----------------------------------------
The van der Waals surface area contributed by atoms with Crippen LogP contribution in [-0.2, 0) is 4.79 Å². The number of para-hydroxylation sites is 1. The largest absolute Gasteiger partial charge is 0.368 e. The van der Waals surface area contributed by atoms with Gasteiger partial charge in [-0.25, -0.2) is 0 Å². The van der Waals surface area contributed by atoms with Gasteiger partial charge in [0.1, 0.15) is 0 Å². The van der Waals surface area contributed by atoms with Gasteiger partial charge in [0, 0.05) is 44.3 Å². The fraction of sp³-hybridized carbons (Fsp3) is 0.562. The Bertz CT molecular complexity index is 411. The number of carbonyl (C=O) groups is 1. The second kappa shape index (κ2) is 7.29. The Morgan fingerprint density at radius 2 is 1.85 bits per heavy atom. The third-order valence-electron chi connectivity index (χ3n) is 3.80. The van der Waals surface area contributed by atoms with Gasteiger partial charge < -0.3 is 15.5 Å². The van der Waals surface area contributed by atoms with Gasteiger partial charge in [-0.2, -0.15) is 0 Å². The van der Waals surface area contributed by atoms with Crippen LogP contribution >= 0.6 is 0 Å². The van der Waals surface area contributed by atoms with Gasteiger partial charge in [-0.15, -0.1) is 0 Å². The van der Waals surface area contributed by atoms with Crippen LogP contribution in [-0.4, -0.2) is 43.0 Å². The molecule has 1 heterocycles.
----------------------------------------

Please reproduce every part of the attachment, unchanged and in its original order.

The van der Waals surface area contributed by atoms with Crippen LogP contribution in [-0.2, 0) is 4.79 Å². The number of para-hydroxylation sites is 1. The largest absolute Gasteiger partial charge is 0.368 e. The van der Waals surface area contributed by atoms with Gasteiger partial charge in [-0.25, -0.2) is 0 Å². The van der Waals surface area contributed by atoms with Gasteiger partial charge in [0.1, 0.15) is 0 Å². The van der Waals surface area contributed by atoms with Gasteiger partial charge in [0, 0.05) is 44.3 Å². The fraction of sp³-hybridized carbons (Fsp3) is 0.562. The Bertz CT molecular complexity index is 411. The number of carbonyl (C=O) groups is 1. The second kappa shape index (κ2) is 7.29. The Morgan fingerprint density at radius 2 is 1.85 bits per heavy atom. The third-order valence-electron chi connectivity index (χ3n) is 3.80. The van der Waals surface area contributed by atoms with Gasteiger partial charge < -0.3 is 15.5 Å². The van der Waals surface area contributed by atoms with Gasteiger partial charge in [-0.2, -0.15) is 0 Å². The van der Waals surface area contributed by atoms with Crippen LogP contribution >= 0.6 is 0 Å². The van der Waals surface area contributed by atoms with Gasteiger partial charge in [-0.15, -0.1) is 0 Å². The van der Waals surface area contributed by atoms with Crippen LogP contribution in [-0.4, -0.2) is 43.0 Å². The molecule has 1 heterocycles.